Fernando Alonso couldn’t hide his frustration after another Alpine issue affected his car at the Mexico City Grand Prix.
Alonso retired from the race in Mexico, pulling over to the side of the track with an engine issue with six laps remaining, having been on for a strong points finish.
The Spaniard wasn’t able to hide his annoyance, swinging his arms in frustration before putting his head in his hands at the side of the track.
“What a season, unbelievable,” had been Alonso’s radio message as his car began to ail, as more points went begging.
“Once more, Car 14 stops before the chequered flag,” Alonso vented after retiring from the race.
“So yeah, we lost now I think it’s around 70 points [this season] – the deficit is pointless to talk about once more. So, let’s see. Only two races to go and then a new chapter.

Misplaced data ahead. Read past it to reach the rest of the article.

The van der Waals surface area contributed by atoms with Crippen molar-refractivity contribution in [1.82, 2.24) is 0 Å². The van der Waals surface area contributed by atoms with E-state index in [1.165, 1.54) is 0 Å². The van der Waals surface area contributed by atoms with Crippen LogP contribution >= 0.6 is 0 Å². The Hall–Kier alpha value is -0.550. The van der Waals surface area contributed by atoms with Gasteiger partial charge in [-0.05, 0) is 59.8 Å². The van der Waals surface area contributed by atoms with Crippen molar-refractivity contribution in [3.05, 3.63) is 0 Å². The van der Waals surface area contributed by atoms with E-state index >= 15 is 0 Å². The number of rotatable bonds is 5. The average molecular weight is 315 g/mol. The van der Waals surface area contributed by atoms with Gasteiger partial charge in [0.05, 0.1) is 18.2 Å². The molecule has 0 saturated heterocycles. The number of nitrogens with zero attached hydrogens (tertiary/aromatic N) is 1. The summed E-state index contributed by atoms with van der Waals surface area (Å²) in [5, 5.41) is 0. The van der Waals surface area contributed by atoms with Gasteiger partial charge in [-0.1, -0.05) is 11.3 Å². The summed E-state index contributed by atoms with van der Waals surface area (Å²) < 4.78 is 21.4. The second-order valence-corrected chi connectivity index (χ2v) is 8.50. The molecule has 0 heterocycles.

“I think Austin and Mexico have been the best races in my personal point of view, pace-wise, I was like 20 seconds or something like that ahead of the McLarens and my team-mate.
“So yeah, I felt fast today. But once again, as I said, Car 14 stops.”
Looking back over Alonso’s ’22 season does show he has suffered quite a bit of misfortune over the course of the year, certainly enough to have kept him behind Esteban Ocon in the standings.
Reviewing Fernando Alonso’s fortunes and misfortunes
At the season opener in Bahrain, Alonso finished in ninth place but Alpine later discovered a sealing issue with his power unit that required him to take a fresh engine for the Saudi Arabian Grand Prix.
In the Jeddah race, Alonso enjoyed a great squabble with Esteban Ocon – only to have an engine failure that resulted in retirement, costing him a potential six to eight points.
Showing near-frontrunning pace in Australia went without reward, as a hydraulic problem in qualifying resulted in him crashing on his final flying lap. Starting from 10th, Alonso set off on the hard tyre, but his strategy was undone by a Safety Car on Lap 24 and he finished in 17th. Let’s assume that six points for seventh place went begging.